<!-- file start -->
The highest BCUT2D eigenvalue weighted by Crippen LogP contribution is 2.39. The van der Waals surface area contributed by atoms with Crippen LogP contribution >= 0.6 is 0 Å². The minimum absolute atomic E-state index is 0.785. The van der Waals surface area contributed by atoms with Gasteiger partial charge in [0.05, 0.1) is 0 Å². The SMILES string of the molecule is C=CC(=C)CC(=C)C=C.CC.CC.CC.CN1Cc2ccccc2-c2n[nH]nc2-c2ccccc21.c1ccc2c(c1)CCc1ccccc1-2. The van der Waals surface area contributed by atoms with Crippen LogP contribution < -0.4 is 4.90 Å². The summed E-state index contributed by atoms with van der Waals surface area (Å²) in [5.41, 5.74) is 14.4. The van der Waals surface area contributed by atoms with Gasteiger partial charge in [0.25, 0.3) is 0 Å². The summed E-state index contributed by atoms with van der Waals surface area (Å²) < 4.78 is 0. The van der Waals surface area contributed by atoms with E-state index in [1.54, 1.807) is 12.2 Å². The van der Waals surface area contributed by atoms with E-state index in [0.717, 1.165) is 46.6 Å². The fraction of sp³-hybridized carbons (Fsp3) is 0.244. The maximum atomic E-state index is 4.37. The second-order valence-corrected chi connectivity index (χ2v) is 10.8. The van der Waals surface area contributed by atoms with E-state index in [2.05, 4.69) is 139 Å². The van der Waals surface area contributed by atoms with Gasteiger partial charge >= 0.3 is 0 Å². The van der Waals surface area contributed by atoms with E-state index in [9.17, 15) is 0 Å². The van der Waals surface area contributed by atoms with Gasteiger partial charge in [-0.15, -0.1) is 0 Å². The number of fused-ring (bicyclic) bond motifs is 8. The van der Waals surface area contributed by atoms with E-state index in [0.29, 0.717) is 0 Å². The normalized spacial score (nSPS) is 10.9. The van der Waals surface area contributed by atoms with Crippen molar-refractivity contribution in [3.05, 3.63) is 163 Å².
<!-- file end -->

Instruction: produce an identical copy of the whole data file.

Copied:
The highest BCUT2D eigenvalue weighted by Crippen LogP contribution is 2.39. The van der Waals surface area contributed by atoms with Crippen LogP contribution >= 0.6 is 0 Å². The minimum absolute atomic E-state index is 0.785. The van der Waals surface area contributed by atoms with Gasteiger partial charge in [0.05, 0.1) is 0 Å². The SMILES string of the molecule is C=CC(=C)CC(=C)C=C.CC.CC.CC.CN1Cc2ccccc2-c2n[nH]nc2-c2ccccc21.c1ccc2c(c1)CCc1ccccc1-2. The van der Waals surface area contributed by atoms with Crippen LogP contribution < -0.4 is 4.90 Å². The summed E-state index contributed by atoms with van der Waals surface area (Å²) in [5.41, 5.74) is 14.4. The van der Waals surface area contributed by atoms with Gasteiger partial charge in [0.25, 0.3) is 0 Å². The summed E-state index contributed by atoms with van der Waals surface area (Å²) < 4.78 is 0. The van der Waals surface area contributed by atoms with E-state index in [1.54, 1.807) is 12.2 Å². The van der Waals surface area contributed by atoms with E-state index in [0.717, 1.165) is 46.6 Å². The fraction of sp³-hybridized carbons (Fsp3) is 0.244. The maximum atomic E-state index is 4.37. The second-order valence-corrected chi connectivity index (χ2v) is 10.8. The van der Waals surface area contributed by atoms with E-state index in [2.05, 4.69) is 139 Å². The van der Waals surface area contributed by atoms with Gasteiger partial charge >= 0.3 is 0 Å². The van der Waals surface area contributed by atoms with E-state index in [9.17, 15) is 0 Å². The van der Waals surface area contributed by atoms with Gasteiger partial charge in [-0.15, -0.1) is 0 Å². The number of fused-ring (bicyclic) bond motifs is 8. The van der Waals surface area contributed by atoms with E-state index in [0.29, 0.717) is 0 Å². The normalized spacial score (nSPS) is 10.9. The van der Waals surface area contributed by atoms with Crippen molar-refractivity contribution in [3.05, 3.63) is 163 Å².